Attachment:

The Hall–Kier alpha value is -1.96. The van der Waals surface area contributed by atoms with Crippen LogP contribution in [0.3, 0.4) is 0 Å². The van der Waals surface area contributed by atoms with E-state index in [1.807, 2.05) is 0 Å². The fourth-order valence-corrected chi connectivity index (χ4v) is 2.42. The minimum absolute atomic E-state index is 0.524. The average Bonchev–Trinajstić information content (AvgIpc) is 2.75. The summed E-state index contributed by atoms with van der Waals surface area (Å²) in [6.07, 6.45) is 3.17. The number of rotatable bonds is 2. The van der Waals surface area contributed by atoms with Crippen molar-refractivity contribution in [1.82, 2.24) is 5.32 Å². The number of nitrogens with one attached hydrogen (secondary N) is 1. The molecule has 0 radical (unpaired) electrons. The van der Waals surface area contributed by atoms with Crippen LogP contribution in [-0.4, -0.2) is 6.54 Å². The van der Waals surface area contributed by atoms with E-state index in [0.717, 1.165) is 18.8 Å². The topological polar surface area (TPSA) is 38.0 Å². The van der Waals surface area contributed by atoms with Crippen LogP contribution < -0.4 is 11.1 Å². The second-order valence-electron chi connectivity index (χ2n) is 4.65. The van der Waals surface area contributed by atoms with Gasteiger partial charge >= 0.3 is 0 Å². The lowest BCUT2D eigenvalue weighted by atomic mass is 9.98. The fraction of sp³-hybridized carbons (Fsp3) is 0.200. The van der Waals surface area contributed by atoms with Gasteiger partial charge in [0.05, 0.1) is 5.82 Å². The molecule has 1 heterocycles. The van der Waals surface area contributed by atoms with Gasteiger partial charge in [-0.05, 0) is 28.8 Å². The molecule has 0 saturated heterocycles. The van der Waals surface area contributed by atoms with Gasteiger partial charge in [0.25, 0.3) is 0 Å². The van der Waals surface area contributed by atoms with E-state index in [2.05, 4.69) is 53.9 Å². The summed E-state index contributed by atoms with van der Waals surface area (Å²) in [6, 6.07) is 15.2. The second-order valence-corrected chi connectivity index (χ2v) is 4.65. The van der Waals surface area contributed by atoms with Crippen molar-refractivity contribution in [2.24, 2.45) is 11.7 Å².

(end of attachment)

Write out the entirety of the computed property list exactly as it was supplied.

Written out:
The Hall–Kier alpha value is -1.96. The van der Waals surface area contributed by atoms with Crippen LogP contribution in [0.3, 0.4) is 0 Å². The van der Waals surface area contributed by atoms with E-state index in [1.807, 2.05) is 0 Å². The fourth-order valence-corrected chi connectivity index (χ4v) is 2.42. The minimum absolute atomic E-state index is 0.524. The average Bonchev–Trinajstić information content (AvgIpc) is 2.75. The summed E-state index contributed by atoms with van der Waals surface area (Å²) in [6.07, 6.45) is 3.17. The number of rotatable bonds is 2. The van der Waals surface area contributed by atoms with Crippen molar-refractivity contribution in [1.82, 2.24) is 5.32 Å². The number of nitrogens with one attached hydrogen (secondary N) is 1. The molecule has 0 radical (unpaired) electrons. The van der Waals surface area contributed by atoms with Crippen LogP contribution in [-0.4, -0.2) is 6.54 Å². The van der Waals surface area contributed by atoms with E-state index in [0.717, 1.165) is 18.8 Å². The topological polar surface area (TPSA) is 38.0 Å². The van der Waals surface area contributed by atoms with Crippen LogP contribution < -0.4 is 11.1 Å². The second-order valence-electron chi connectivity index (χ2n) is 4.65. The van der Waals surface area contributed by atoms with Gasteiger partial charge >= 0.3 is 0 Å². The lowest BCUT2D eigenvalue weighted by atomic mass is 9.98. The fraction of sp³-hybridized carbons (Fsp3) is 0.200. The van der Waals surface area contributed by atoms with Gasteiger partial charge in [0.05, 0.1) is 5.82 Å². The molecule has 1 heterocycles. The van der Waals surface area contributed by atoms with Gasteiger partial charge in [-0.05, 0) is 28.8 Å². The molecule has 0 saturated heterocycles. The van der Waals surface area contributed by atoms with Gasteiger partial charge in [0.25, 0.3) is 0 Å². The van der Waals surface area contributed by atoms with E-state index in [2.05, 4.69) is 53.9 Å². The summed E-state index contributed by atoms with van der Waals surface area (Å²) in [6, 6.07) is 15.2. The second-order valence-corrected chi connectivity index (χ2v) is 4.65. The van der Waals surface area contributed by atoms with Crippen molar-refractivity contribution in [2.24, 2.45) is 11.7 Å².